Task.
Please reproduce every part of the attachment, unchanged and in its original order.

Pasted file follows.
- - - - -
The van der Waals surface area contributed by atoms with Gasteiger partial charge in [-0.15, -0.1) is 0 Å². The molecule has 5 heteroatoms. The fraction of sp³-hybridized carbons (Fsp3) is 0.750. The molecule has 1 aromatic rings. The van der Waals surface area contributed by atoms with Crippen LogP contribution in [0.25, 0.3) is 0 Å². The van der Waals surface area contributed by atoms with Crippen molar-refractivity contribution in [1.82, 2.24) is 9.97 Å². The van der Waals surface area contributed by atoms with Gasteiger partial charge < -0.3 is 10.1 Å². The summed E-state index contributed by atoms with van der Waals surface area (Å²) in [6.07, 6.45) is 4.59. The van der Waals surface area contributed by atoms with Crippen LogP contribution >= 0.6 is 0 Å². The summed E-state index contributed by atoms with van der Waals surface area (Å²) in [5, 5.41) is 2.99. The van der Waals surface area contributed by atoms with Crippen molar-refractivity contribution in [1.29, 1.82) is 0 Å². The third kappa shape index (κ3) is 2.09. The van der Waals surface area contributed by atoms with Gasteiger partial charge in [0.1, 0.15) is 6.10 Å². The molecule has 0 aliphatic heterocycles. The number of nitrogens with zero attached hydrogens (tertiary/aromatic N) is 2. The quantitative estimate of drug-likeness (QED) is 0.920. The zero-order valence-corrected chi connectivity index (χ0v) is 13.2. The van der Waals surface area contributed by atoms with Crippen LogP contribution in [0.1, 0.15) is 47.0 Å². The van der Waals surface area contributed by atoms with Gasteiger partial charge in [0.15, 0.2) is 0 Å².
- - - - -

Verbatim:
The van der Waals surface area contributed by atoms with Gasteiger partial charge in [-0.15, -0.1) is 0 Å². The molecule has 5 heteroatoms. The fraction of sp³-hybridized carbons (Fsp3) is 0.750. The molecule has 1 aromatic rings. The van der Waals surface area contributed by atoms with Crippen LogP contribution in [0.25, 0.3) is 0 Å². The van der Waals surface area contributed by atoms with Crippen molar-refractivity contribution in [1.82, 2.24) is 9.97 Å². The van der Waals surface area contributed by atoms with Gasteiger partial charge < -0.3 is 10.1 Å². The summed E-state index contributed by atoms with van der Waals surface area (Å²) in [6.07, 6.45) is 4.59. The van der Waals surface area contributed by atoms with Crippen LogP contribution >= 0.6 is 0 Å². The summed E-state index contributed by atoms with van der Waals surface area (Å²) in [5, 5.41) is 2.99. The van der Waals surface area contributed by atoms with Crippen molar-refractivity contribution in [1.29, 1.82) is 0 Å². The third kappa shape index (κ3) is 2.09. The van der Waals surface area contributed by atoms with Gasteiger partial charge in [0.1, 0.15) is 6.10 Å². The molecule has 0 aliphatic heterocycles. The number of nitrogens with zero attached hydrogens (tertiary/aromatic N) is 2. The quantitative estimate of drug-likeness (QED) is 0.920. The zero-order valence-corrected chi connectivity index (χ0v) is 13.2. The van der Waals surface area contributed by atoms with Crippen LogP contribution in [0.1, 0.15) is 47.0 Å². The van der Waals surface area contributed by atoms with Gasteiger partial charge in [0.15, 0.2) is 0 Å².